The SQL_VARIANT_PROPERTY function can tell you details about the type derived from your expression. Here we can see that it reduced the scale to 8 which is why I’ve lost two digits of precision.

You’ll need to reduce your base types or cast them before doing the math to have enough room to get the desired precision in this case.

Documentation on SQL_VARIANT_PROPERTY here:

Details on Precision and Scale here:

Reading from Snapshot Databases With Multiple Tables

If you haven’t explored using Snapshot isolation in SQL Server, I recommend you give it a look. A snapshot enabled database allows the reader to get  a clean read without blocking.

Prior to this capability, the only way to guarantee a non-blocking read from the database was to sprinkle NOLOCK statements all over your queries. Clearly this is a bad idea because you’re getting a dirty read, but it’s really much worse than that.

Enter Snapshot isolation… When querying using Snapshot isolation, your query will read the state of the rows at the moment the query begins, prior to any outstanding transactions against those rows. This allows you to get the last known committed state of those rows (clean data) without having to wait for outstanding transactions to commit. This is critical behavior if you want, say, a website that doesn’t have slow loading pages.

Now, it gets interesting when you’re trying to read multiple tables in one batch from your Snapshot database. Let me show you an example.

Start with two sample tables:

create table t1 ( id int identity(1, 1), value varchar(50))
create table t2 ( id int identity(1, 1), value varchar(50))
insert into t1 values ('Test1')
insert into t2 values ('Test1')

Now, setup a set a couple of update statements, but don’t execute them yet:

-- Update statements
begin transaction
update t1 set value = 'Test2'
update t2 set value = 'Test2'
commit transaction

In another window, setup a read as follows:

-- Select statements
set transaction isolation level read committed
begin transaction
select * from t1
-- create some artificial time between the two queries
waitfor delay '000:00:10'
select * from t2
commit transaction

Now, execute the Select Statements code, then go back to your update statements code and execute the updates including the commit (you’ve got 10 seconds, so move quickly). Now go back to your select statements and wait for them to finish.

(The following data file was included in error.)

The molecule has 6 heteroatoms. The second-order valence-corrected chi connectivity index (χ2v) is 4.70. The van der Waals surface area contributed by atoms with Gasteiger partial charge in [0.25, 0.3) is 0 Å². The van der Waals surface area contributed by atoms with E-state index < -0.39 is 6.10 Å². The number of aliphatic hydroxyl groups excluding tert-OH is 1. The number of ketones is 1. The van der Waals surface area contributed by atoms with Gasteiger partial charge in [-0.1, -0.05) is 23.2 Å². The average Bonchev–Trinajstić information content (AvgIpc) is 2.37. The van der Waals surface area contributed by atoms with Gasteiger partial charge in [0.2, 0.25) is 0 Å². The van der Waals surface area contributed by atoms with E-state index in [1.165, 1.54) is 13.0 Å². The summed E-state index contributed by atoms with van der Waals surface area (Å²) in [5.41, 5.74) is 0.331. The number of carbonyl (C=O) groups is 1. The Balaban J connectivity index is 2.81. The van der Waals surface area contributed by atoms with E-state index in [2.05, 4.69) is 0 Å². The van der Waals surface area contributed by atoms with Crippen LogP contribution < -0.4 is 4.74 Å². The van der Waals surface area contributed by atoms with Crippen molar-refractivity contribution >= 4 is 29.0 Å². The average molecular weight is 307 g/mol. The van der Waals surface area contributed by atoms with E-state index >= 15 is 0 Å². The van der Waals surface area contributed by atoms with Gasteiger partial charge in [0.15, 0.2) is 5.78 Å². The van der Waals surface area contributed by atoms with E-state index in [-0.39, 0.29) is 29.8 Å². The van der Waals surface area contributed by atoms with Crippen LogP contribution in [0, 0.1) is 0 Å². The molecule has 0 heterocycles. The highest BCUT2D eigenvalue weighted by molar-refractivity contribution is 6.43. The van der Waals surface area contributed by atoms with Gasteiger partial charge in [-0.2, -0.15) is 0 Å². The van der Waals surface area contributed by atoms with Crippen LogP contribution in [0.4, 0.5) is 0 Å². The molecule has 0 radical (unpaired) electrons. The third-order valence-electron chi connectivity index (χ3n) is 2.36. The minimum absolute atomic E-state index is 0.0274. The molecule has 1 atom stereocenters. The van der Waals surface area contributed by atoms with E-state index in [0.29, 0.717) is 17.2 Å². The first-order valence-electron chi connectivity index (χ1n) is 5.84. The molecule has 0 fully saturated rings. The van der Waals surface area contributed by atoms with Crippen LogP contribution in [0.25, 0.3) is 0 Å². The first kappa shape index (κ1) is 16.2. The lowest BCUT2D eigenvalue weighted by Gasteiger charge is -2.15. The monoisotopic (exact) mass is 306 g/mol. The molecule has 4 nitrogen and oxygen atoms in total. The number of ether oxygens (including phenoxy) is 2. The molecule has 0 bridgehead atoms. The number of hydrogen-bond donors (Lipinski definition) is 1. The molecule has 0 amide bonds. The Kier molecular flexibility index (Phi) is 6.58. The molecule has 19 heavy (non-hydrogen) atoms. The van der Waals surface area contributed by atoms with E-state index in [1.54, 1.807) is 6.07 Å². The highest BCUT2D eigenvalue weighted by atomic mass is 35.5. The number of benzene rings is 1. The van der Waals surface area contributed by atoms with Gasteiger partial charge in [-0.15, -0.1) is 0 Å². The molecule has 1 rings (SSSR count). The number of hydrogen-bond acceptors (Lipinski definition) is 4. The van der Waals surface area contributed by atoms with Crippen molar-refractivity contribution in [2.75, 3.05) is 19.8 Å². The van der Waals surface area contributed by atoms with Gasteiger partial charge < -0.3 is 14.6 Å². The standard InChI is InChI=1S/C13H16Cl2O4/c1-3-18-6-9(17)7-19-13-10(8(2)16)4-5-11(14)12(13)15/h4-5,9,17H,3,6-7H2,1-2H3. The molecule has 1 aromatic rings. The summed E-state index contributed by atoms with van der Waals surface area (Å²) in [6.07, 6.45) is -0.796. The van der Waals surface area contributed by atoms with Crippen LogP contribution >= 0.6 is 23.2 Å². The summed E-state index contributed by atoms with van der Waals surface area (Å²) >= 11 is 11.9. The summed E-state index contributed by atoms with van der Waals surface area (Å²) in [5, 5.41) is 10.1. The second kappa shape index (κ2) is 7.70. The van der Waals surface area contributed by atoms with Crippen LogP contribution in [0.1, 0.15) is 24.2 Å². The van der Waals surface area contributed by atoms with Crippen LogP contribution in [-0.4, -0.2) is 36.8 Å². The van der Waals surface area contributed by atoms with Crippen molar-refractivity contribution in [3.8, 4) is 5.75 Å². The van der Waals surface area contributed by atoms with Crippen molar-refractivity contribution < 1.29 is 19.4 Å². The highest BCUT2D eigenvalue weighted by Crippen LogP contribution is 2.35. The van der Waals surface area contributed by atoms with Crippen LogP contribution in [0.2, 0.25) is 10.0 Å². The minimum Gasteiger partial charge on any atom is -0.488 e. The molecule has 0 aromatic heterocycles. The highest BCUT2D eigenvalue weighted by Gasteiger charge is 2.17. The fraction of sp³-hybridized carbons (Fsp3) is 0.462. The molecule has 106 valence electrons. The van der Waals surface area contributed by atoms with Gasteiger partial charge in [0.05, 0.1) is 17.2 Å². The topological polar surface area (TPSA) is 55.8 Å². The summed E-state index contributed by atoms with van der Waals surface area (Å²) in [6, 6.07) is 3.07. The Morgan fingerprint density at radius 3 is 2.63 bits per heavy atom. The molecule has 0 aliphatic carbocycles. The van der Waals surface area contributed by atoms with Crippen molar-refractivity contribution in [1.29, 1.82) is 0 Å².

Here’s what you’ll get:

Using READ COMMITTED Isolation

Since your first query executed right away, it gets Test1, while the second query reads after 10 seconds (during which your update occurred) and sees Test2.

Now switch your test data back to its original state:

update t1 set value = 'Test1'
update t2 set value = 'Test1'

And change your select query to use Snapshot isolation:

set transaction isolation level snapshot
begin transaction
select * from t1
-- create some artificial time between the two queries
waitfor delay '000:00:10'
select * from t2
commit transaction

Now repeat the process… run your select query, switch windows and run your updates with commit, then switch back and wait for your select query to complete. Now you’ll get this:


Cool! Now I get Test1 from both tables, even though I updated the data between the two individual queries. How’s that work and why does it matter?

According to MSDN, SNAPSHOT isolation specifies that ‘data read by any statement in a transaction will be the transactionally consistent version of the data that existed at the start of the transaction‘.

This differs from READ COMMITTED in which data ‘can be changed by other transactions between individual statements within the current transaction‘.

This can be pretty important if you are publishing data to a multi-table warehouse and that multi-table publication should be considered as part of a ‘set’. If you use READ COMMITTED in that scenario you can get, essentially, a mismatched set of data. This is usually not a good thing.

If you’re reading from a single table from your Snapshot-enabled database, then using read committed will be fine. You’ll get your nice non-blocking clean read. If you need to read multiple tables in one transaction, however, and you want those reads to be consistent, you need to explicitly use SNAPSHOT isolation and start a transaction!

Yes, that’s right… you need a transaction wrapping your select statements. Transactions are not just for updates… shock and horror!


More information here: